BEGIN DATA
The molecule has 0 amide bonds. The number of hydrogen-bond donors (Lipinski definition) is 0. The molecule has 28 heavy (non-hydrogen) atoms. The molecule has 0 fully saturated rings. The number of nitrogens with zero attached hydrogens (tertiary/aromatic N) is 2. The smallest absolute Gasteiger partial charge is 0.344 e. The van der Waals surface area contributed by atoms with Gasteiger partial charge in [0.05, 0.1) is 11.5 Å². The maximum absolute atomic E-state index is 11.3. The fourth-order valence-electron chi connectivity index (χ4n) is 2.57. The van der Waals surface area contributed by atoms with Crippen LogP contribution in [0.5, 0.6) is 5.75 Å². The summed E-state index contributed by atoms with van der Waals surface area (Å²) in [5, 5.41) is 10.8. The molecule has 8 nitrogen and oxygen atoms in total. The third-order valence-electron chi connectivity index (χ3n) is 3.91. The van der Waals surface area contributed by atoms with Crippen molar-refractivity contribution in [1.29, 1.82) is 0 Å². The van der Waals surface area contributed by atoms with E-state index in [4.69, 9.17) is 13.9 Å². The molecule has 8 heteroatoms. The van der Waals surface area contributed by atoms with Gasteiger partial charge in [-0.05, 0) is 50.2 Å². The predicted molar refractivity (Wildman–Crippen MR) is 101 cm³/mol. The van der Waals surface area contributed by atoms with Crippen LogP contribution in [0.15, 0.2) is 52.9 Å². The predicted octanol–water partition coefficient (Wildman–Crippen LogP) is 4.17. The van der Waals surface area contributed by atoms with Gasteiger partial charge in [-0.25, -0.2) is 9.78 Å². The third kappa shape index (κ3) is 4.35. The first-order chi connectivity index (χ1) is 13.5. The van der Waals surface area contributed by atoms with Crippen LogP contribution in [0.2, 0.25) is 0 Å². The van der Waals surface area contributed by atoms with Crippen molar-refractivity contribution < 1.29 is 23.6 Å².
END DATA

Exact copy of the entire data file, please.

The molecule has 0 amide bonds. The number of hydrogen-bond donors (Lipinski definition) is 0. The molecule has 28 heavy (non-hydrogen) atoms. The molecule has 0 fully saturated rings. The number of nitrogens with zero attached hydrogens (tertiary/aromatic N) is 2. The smallest absolute Gasteiger partial charge is 0.344 e. The van der Waals surface area contributed by atoms with Gasteiger partial charge in [0.05, 0.1) is 11.5 Å². The maximum absolute atomic E-state index is 11.3. The fourth-order valence-electron chi connectivity index (χ4n) is 2.57. The van der Waals surface area contributed by atoms with Crippen LogP contribution in [0.5, 0.6) is 5.75 Å². The summed E-state index contributed by atoms with van der Waals surface area (Å²) in [5, 5.41) is 10.8. The molecule has 8 nitrogen and oxygen atoms in total. The third-order valence-electron chi connectivity index (χ3n) is 3.91. The van der Waals surface area contributed by atoms with Crippen molar-refractivity contribution in [1.29, 1.82) is 0 Å². The van der Waals surface area contributed by atoms with E-state index in [4.69, 9.17) is 13.9 Å². The molecule has 8 heteroatoms. The van der Waals surface area contributed by atoms with Gasteiger partial charge in [-0.05, 0) is 50.2 Å². The predicted molar refractivity (Wildman–Crippen MR) is 101 cm³/mol. The van der Waals surface area contributed by atoms with Crippen LogP contribution in [0.15, 0.2) is 52.9 Å². The predicted octanol–water partition coefficient (Wildman–Crippen LogP) is 4.17. The van der Waals surface area contributed by atoms with Gasteiger partial charge in [-0.25, -0.2) is 9.78 Å². The third kappa shape index (κ3) is 4.35. The first-order chi connectivity index (χ1) is 13.5. The van der Waals surface area contributed by atoms with Crippen LogP contribution in [0.2, 0.25) is 0 Å². The van der Waals surface area contributed by atoms with Crippen molar-refractivity contribution < 1.29 is 23.6 Å².